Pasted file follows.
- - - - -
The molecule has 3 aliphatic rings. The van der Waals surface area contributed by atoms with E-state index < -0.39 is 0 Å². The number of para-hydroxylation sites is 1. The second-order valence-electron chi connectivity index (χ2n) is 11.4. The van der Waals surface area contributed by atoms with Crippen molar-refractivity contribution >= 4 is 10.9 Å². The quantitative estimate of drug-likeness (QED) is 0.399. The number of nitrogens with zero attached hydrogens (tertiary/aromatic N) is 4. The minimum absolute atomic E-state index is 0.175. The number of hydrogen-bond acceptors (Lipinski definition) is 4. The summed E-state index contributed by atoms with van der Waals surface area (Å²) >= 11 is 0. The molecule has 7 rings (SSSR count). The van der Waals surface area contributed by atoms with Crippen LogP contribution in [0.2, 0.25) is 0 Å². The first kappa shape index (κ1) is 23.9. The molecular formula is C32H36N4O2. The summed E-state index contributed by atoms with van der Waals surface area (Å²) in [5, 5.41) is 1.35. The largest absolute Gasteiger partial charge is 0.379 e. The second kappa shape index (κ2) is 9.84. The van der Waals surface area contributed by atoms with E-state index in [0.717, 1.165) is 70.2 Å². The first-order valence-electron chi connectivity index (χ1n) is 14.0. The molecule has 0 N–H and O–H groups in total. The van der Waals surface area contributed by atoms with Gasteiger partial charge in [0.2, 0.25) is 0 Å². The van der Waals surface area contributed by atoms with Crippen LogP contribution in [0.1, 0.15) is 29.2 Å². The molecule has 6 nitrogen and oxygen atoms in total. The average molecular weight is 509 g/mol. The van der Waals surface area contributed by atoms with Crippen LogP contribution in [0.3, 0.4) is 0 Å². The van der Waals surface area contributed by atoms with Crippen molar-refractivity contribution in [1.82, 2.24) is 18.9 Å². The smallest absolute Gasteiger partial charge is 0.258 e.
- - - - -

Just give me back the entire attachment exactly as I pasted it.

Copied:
The molecule has 3 aliphatic rings. The van der Waals surface area contributed by atoms with E-state index < -0.39 is 0 Å². The number of para-hydroxylation sites is 1. The second-order valence-electron chi connectivity index (χ2n) is 11.4. The van der Waals surface area contributed by atoms with Crippen molar-refractivity contribution >= 4 is 10.9 Å². The quantitative estimate of drug-likeness (QED) is 0.399. The number of nitrogens with zero attached hydrogens (tertiary/aromatic N) is 4. The minimum absolute atomic E-state index is 0.175. The number of hydrogen-bond acceptors (Lipinski definition) is 4. The summed E-state index contributed by atoms with van der Waals surface area (Å²) >= 11 is 0. The molecule has 7 rings (SSSR count). The van der Waals surface area contributed by atoms with Crippen LogP contribution in [0.2, 0.25) is 0 Å². The first kappa shape index (κ1) is 23.9. The molecular formula is C32H36N4O2. The summed E-state index contributed by atoms with van der Waals surface area (Å²) in [5, 5.41) is 1.35. The largest absolute Gasteiger partial charge is 0.379 e. The second kappa shape index (κ2) is 9.84. The van der Waals surface area contributed by atoms with E-state index in [0.717, 1.165) is 70.2 Å². The first-order valence-electron chi connectivity index (χ1n) is 14.0. The molecule has 0 N–H and O–H groups in total. The van der Waals surface area contributed by atoms with Gasteiger partial charge in [0.2, 0.25) is 0 Å². The van der Waals surface area contributed by atoms with Crippen LogP contribution in [0.1, 0.15) is 29.2 Å². The molecule has 6 nitrogen and oxygen atoms in total. The average molecular weight is 509 g/mol. The van der Waals surface area contributed by atoms with Crippen LogP contribution in [0.3, 0.4) is 0 Å². The van der Waals surface area contributed by atoms with Crippen molar-refractivity contribution in [1.82, 2.24) is 18.9 Å². The smallest absolute Gasteiger partial charge is 0.258 e.